My guest blogger this week is from a brilliant young man, Michael Kim, who is a pure mathematician and educational consultant. He is able to make complex topics in math understandable to students everywhere. I was fascinated with our discussion and he wrote a great piece on his comparison of math and networking.

The Elements of Networking and Mathematics

There are fundamental foundations that make up mathematics and underlying truths that describe our universe. Euclid's *The Elements* set in stone, the essential building blocks of geometry and number theory. Amazingly, from only five self-evident truths (called postulates, or axioms), he gained tremendous insights into the subject and established geometry as it is known throughout the world today. Euclid’s postulates are as follows:

- A straight line segment can be drawn joining any two points
- Any straight line segment can be extended indefinitely in a straight line
- Given any straight line segment, a circle can be drawn having the segment as a radius and one endpoint as the center
- All right angles are congruent
- If a straight line falling on two straight lines make the interior angles on the

same side less than two right angles, the two straight lines, if produced

indefinitely, meet on that side on which are the angles less than the two right

angles.

Any system of mathematics where these five postulates are taken to be true is

called Euclidean Geometry. This is the system of geometry studied by students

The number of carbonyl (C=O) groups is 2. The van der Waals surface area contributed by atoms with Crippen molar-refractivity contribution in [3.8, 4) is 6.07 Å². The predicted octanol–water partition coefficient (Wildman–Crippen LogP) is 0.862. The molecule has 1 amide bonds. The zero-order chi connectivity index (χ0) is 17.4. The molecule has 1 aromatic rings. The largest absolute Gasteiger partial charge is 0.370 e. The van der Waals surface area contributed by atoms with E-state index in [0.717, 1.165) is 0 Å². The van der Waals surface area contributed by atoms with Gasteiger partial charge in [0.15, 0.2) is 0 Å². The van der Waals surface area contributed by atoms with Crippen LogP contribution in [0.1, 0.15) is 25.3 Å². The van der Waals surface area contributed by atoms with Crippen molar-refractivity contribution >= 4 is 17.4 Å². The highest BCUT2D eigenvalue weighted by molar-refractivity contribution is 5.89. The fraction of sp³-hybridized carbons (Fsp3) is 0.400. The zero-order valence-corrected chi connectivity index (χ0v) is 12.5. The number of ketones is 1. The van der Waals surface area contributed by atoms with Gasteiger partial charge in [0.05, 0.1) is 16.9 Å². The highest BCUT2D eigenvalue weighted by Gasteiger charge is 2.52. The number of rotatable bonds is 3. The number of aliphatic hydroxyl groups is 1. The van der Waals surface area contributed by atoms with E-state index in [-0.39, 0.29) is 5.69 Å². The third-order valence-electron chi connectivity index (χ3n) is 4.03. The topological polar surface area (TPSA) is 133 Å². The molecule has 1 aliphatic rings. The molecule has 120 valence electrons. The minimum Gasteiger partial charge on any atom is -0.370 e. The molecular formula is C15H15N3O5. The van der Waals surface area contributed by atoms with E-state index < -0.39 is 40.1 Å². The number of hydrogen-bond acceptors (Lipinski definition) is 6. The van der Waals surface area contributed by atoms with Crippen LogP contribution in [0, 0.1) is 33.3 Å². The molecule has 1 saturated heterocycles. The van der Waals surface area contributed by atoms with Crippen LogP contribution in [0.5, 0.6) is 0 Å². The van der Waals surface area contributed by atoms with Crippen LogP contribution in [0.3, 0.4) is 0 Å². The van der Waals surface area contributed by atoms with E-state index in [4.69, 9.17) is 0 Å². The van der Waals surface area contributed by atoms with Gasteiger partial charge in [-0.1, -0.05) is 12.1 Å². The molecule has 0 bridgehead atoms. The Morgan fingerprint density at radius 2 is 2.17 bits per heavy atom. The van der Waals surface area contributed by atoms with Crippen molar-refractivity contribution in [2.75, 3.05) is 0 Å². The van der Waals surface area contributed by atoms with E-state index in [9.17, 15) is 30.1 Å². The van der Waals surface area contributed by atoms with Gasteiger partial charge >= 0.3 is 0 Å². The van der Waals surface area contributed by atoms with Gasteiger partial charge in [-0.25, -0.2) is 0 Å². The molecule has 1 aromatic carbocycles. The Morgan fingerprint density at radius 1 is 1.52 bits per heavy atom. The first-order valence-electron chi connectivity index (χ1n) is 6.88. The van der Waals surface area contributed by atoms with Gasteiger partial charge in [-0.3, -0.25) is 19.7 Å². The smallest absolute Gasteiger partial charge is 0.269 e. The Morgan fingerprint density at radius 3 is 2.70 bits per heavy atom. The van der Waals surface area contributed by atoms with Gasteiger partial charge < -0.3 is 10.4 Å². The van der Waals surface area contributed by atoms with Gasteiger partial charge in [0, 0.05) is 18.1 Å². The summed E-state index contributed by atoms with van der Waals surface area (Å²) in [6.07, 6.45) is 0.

as soon as they can comprehend the idea of shapes and angles. Answer the

following question, “If the three angles measures in any triangle are added,

what is the sum?” If you answered 180°, congratulations, you have successfully

used a proposition from *The Elements*.

The 5^{th} postulate is often debated due to its complexity and is referred

to as the “Parallel Postulate”. It can be equivalently stated in simpler terms as,

“the distance between parallel lines are the same everywhere”. Some

mathematicians chose to ignore the fifth postulate and created mathematical worlds where parallel lines do meet. In these non-Euclidean geometries, the angles of a triangle do not add up to 180°. Though it may seem hard to imagine, they do

exist!

The subject of mathematics and the human aspect of networking have very little in

common, yet the way Andrea explores the topic of networking is similar to those

of classical math texts such as *The Elements*. By first establishing the core elements of networking, Andrea expands upon them by providing timeless

insights into the people we need in our network, qualities and characteristics

of great networkers and techniques to integrate networking into one’s daily

routine. Andrea’s axioms are as follows:

- Meet people
- Listen and learn
- Make connections
- Follow up
- Stay in touch

From these five underlying ideas for networking, Andrea explains that simple things

such as thanking your connections with a handwritten card, and showing genuine

appreciation for those in your network are small but powerful gestures that

will create a strong, lasting impression. Though advancements in technology

changed how people interact, it has not changed why and for what purpose people

network. Her advice on establishing, expanding, nurturing and maintaining a

successful network are so fundamentally sound, that it creates the impression of

self-evident truths on the nature of human connections.

"Michael Kim is a pure mathematician and educational consultant. He has helped make complex topics in math understandable to students and has aided them to be competitive in the modern academic environment. He is currently presently transitioning from the education sector to business to pursue his desire to experience how mathematics and be applied as a solution to practical problems."

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